this editorial opposing the extension of the 21st Amendment. Excerpt:
. . . Military courts have lower standards of evidence than regular courts, hold their trials in camera and thus cannot be assessed for fairness, and also take power away from civilian judges. If they are allowed to lapse that would indeed be welcome.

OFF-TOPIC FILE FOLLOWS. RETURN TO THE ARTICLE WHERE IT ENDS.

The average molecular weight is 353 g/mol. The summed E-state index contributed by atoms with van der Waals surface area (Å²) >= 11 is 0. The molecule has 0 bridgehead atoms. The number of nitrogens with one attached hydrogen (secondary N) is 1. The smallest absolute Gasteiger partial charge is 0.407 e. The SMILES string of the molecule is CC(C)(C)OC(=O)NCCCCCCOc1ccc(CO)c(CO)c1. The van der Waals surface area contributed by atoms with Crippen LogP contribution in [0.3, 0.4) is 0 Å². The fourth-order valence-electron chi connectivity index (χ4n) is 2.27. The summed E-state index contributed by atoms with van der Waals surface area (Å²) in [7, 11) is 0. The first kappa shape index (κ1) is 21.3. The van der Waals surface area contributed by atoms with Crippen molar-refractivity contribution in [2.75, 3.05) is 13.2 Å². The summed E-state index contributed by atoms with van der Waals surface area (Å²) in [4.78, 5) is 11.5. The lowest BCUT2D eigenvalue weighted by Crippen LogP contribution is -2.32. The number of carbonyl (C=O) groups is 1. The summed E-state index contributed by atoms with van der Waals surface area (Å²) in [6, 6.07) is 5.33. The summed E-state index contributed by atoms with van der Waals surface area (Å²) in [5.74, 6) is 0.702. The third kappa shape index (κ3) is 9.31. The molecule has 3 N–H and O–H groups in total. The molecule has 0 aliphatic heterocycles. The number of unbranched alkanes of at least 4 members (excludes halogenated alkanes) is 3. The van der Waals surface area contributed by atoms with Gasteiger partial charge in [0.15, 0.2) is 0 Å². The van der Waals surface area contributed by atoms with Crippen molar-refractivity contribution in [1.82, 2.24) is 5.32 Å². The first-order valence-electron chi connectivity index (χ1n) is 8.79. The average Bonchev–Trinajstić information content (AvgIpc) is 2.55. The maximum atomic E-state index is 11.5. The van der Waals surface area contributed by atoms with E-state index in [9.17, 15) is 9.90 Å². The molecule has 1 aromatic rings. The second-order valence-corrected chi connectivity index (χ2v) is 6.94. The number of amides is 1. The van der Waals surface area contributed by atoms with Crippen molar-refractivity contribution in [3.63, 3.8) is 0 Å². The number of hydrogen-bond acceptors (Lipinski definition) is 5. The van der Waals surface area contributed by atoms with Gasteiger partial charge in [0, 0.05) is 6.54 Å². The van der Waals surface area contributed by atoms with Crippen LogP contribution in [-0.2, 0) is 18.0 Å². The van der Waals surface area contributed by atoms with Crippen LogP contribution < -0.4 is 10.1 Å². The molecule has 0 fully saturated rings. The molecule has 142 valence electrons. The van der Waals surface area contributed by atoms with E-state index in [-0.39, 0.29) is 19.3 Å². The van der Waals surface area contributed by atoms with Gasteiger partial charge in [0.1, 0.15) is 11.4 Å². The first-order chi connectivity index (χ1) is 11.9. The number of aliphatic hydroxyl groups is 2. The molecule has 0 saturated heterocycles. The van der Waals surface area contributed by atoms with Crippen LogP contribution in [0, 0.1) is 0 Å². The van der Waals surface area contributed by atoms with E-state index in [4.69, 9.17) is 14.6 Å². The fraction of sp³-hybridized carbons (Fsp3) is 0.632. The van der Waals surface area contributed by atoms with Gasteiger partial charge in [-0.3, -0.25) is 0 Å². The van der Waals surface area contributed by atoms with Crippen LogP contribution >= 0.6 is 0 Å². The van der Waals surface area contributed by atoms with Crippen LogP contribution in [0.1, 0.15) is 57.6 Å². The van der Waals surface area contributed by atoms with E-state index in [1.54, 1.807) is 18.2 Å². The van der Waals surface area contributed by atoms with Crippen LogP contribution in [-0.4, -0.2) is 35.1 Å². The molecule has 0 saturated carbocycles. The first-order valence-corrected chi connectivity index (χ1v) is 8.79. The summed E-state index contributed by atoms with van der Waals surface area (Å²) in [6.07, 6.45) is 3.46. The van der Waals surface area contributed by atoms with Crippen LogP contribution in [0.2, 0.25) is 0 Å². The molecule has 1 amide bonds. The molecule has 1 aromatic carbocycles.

Still, speedy trial courts are likely not the replacement we need. Although there are no details yet on the remit of these courts, they will only add to the already convoluted judicial system. It is also unclear why speedy trial courts are needed when the existing Anti-Terrorism Courts already play that role. Military courts only heard cases related to militancy and these new courts will probably receive the same remit. But that only raises the question of why the Anti-Terrorism laws have been expanded so much that regular crimes now also full under their purview. The ideal direction for the government to take is to only let the Anti-Terrorism courts hear cases related to actual terrorism and militancy while leaving it to the regular courts to hear all other cases. This would have the virtue of simplifying jurisdiction and lines of authority while adhering to democratic norms. . . .The 21st Amendment expires in 2 days.